Entecavir is in FDA Pregnancy Category C. There are no adequate and well-controlled studies in pregnant women. Reproduction studies have been performed in rats and rabbits at orally administered doses of 200 and 16 mg/kg/day and showed no embryotoxicity or maternal toxicity in rat and rabbit at doses producing systemic exposures approximately 28 and 212 times those achieved at the highest recommended dose of 1 mg/day in humans. In rats, maternal toxicity, embryo-fetal toxicity (resorptions), lower fetal body weights, tail and vertebral malformations, reduced ossification (vertebrae, sternebrae, and phalanges), and extra lumbar vertebrae and ribs were observed at exposures 3,100 times those in humans. In rabbits, embryo-fetal toxicity (resorptions), reduced ossification (hyoid), and an increased incidence of 13th rib were observed at exposures 883 times those in humans. In a peripostnatal study, no adverse effects on offspring were seen with entecavir administered orally to rats at exposures greater than 94 times those in humans. Because animal reproduction studies are not always predictive of human response, entecavir should be used during pregnancy only if clearly needed and after careful consideration of the risks and benefits. To monitor fetal outcomes of pregnant women exposed to entecavir, an Antiretroviral Pregnancy Registry has been established. Physicians are encouraged to register patients online at http://www.APRegistry.com or by calling 1-800-258-4263. 
Entecavir is excreted into the milk of rats. It is not known whether this drug is excreted in human milk. Mothers should be instructed not to breastfeed if they are taking entecavir. There are no studies in pregnant women and no data on the effect of entecavir on the transmission of HBV from mother to infant. Appropriate interventions should be used to prevent neonatal acquisition of HBV. 
Binding of entecavir to human serum proteins in vitro is approximately 13%.(8) After reaching peak concentration, entecavir plasma concentrations decrease in a biexponential manner, with a terminal elimination half-life of approximately 128 to 149 hours. The observed drug accumulation index is approximately twofold with once-daily dosing, suggesting an effective accumulation half-life of approximately 24 hours.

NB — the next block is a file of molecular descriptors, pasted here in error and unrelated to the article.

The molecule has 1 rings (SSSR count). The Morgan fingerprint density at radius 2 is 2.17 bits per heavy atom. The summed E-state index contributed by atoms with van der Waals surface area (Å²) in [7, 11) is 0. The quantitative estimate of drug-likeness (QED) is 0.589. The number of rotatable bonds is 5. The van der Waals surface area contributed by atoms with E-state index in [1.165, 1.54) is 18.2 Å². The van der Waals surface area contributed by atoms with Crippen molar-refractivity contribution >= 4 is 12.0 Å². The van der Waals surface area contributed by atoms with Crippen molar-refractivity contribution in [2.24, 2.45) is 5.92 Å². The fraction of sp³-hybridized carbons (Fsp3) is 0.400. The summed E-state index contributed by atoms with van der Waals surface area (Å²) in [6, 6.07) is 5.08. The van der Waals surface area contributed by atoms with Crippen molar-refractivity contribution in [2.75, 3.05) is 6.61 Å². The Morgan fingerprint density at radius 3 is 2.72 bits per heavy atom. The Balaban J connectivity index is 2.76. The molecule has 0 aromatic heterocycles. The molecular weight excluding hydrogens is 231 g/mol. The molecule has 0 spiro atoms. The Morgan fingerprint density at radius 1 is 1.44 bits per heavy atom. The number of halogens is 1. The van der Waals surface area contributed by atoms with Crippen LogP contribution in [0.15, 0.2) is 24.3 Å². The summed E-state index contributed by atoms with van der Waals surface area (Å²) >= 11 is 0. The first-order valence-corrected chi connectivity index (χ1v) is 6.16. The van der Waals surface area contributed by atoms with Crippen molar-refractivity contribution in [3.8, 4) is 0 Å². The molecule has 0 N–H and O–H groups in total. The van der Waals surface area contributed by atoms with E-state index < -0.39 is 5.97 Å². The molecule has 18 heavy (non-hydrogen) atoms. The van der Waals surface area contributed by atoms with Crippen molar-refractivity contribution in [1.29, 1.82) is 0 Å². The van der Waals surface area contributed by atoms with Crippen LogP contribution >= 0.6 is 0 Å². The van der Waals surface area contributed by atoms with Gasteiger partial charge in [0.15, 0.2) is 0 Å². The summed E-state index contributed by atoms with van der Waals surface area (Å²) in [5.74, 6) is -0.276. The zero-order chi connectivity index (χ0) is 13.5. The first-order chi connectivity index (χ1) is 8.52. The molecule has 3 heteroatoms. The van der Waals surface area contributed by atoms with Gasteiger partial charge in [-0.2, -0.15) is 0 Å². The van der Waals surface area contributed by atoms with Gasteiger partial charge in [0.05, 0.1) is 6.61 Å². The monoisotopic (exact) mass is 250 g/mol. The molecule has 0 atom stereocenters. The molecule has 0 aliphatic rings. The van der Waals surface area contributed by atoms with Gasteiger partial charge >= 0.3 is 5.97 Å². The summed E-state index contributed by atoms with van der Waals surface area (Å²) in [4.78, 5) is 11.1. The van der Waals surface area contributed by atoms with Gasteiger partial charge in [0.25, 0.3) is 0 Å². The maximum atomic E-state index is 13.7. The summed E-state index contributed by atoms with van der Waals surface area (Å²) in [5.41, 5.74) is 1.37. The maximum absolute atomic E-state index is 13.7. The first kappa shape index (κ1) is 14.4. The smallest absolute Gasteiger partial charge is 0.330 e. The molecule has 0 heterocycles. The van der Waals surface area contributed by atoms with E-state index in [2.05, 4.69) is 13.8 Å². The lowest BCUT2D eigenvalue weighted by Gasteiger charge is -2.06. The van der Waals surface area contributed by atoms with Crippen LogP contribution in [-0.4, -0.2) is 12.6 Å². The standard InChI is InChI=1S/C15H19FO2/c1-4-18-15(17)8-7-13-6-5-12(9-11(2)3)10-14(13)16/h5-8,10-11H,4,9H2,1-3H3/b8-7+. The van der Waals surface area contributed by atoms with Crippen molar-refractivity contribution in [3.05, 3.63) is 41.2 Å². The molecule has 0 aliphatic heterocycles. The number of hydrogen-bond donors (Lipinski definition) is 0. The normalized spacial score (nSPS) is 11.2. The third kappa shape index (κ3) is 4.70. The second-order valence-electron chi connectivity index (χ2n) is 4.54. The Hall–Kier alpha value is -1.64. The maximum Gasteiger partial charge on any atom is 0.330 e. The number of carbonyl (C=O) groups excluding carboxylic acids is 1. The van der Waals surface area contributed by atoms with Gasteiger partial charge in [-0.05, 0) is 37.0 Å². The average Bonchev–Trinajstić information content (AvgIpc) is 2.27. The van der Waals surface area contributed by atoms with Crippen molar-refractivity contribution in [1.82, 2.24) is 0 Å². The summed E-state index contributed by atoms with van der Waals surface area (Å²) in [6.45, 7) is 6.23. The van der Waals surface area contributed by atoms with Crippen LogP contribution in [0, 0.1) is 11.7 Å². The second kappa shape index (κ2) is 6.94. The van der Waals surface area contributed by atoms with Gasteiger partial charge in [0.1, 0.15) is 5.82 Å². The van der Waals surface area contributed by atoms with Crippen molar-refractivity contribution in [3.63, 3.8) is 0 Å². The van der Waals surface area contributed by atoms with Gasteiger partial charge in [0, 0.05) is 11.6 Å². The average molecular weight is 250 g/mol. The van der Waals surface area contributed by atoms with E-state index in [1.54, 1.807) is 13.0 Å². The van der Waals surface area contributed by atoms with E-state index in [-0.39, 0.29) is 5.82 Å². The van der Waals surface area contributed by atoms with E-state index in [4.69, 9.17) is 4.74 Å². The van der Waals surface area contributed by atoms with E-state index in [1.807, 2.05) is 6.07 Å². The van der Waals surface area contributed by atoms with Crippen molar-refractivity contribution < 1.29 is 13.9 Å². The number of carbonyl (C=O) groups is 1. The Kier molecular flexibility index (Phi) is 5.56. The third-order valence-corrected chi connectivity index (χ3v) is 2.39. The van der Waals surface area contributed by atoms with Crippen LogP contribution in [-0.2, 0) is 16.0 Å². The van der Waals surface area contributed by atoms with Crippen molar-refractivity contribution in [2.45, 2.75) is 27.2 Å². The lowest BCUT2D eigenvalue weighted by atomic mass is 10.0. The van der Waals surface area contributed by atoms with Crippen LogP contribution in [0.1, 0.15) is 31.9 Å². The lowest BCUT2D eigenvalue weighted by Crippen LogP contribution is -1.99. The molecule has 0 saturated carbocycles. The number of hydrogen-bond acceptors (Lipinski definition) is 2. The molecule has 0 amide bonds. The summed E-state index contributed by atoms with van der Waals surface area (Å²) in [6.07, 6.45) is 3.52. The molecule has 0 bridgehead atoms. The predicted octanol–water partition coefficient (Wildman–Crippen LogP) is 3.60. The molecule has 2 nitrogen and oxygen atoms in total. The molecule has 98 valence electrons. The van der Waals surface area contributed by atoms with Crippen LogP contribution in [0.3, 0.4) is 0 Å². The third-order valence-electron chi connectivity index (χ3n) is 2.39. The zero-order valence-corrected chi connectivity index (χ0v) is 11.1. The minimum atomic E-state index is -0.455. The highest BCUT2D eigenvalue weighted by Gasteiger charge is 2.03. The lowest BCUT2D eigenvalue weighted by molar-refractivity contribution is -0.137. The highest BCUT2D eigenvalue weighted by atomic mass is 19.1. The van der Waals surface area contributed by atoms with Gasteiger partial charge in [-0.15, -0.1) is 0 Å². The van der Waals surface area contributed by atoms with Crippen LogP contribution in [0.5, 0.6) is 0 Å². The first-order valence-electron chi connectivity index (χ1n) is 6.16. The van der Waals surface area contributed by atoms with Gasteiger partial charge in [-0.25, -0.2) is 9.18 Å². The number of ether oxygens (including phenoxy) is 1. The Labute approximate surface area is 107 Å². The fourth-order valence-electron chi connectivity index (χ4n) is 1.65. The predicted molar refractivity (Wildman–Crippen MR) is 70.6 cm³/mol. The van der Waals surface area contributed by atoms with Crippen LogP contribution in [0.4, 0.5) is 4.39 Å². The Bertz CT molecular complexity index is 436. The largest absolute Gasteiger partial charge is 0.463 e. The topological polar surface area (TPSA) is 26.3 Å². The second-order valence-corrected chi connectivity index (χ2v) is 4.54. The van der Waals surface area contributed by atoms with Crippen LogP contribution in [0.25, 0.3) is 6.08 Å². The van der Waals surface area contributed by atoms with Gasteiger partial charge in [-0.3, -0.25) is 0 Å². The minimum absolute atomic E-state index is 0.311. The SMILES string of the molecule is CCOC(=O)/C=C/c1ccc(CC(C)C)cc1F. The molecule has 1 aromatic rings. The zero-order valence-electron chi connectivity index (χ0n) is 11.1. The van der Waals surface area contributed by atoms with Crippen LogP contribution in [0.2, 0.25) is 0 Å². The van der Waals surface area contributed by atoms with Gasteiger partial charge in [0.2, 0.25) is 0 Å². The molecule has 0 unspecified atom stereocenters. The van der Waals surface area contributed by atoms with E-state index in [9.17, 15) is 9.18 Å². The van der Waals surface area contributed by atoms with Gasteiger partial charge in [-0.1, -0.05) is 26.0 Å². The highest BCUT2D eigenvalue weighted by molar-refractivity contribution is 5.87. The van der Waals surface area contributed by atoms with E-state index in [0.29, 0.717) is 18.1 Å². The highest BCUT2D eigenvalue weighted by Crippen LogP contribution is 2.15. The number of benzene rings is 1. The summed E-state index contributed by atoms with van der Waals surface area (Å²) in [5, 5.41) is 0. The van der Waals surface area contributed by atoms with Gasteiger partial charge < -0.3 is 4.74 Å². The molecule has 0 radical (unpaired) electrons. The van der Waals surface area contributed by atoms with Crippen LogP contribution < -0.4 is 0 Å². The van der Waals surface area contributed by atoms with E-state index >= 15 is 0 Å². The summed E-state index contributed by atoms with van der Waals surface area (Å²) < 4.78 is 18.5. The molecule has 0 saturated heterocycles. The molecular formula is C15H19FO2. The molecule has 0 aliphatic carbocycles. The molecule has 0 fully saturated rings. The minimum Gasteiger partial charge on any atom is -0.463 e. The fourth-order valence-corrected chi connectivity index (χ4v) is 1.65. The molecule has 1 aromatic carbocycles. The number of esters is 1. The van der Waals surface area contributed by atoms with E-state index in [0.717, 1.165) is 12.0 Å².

Following administration of carbon-14-entecavir in humans and rats, no oxidative or acetylated metabolites were observed. Minor amounts of phase II metabolites (glucuronide and sulfate conjugates) were observed. Entecavir is not a substrate, inhibitor, or inducer of the cytochrome P450 (CYP) enzyme system. 
Entecavir is predominately eliminated by the kidney, with urinary recovery of unchanged drug at steady state ranging from 62% to 73% of the administered dose. Renal clearance is independent of dose and ranges from 360 to 471 ml/min, suggesting that entecavir undergoes both glomerular filtration and net tubular secretion. 
The pharmacokinetics of entecavir following a single 1-mg dose were studied in patients without chronic hepatitis B infection with selected degrees of renal impairment, including patients whose renal impairment was managed by hemodialysis or continuous ambulatory peritoneal dialysis (CAPD). Dosage adjustment is recommended for patients with a creatinine clearance of less than 50 ml/min, including patients on hemodialysis or CAPD. Following a single 1-mg dose of entecavir administered 2 hours before hemodialysis, approximately 13% of the entecavir dose was removed by hemodialysis over 4 hours. Entecavir should be administered after hemodialysis. CAPD removed approximately 0.3% of the dose over 7 days. 
Entecavir has not been evaluated in HIV/HBV coinfected patients not simultaneously receiving effective HIV treatment. Clincal experience reported HIV/HBV coinfected patients not simultaneously receiving HAART as having developed the M184V resistance substitution while on entecavir. Two other patients have been reported to have had a 1-log reduction in HIV viral loads while on entecavir. When considering therapy with entecavir in an HIV/HBV coinfected patient not receiving HAART, the risk of developing HIV resistance cannot be excluded based on current information. Entecavir is not recommended in this setting.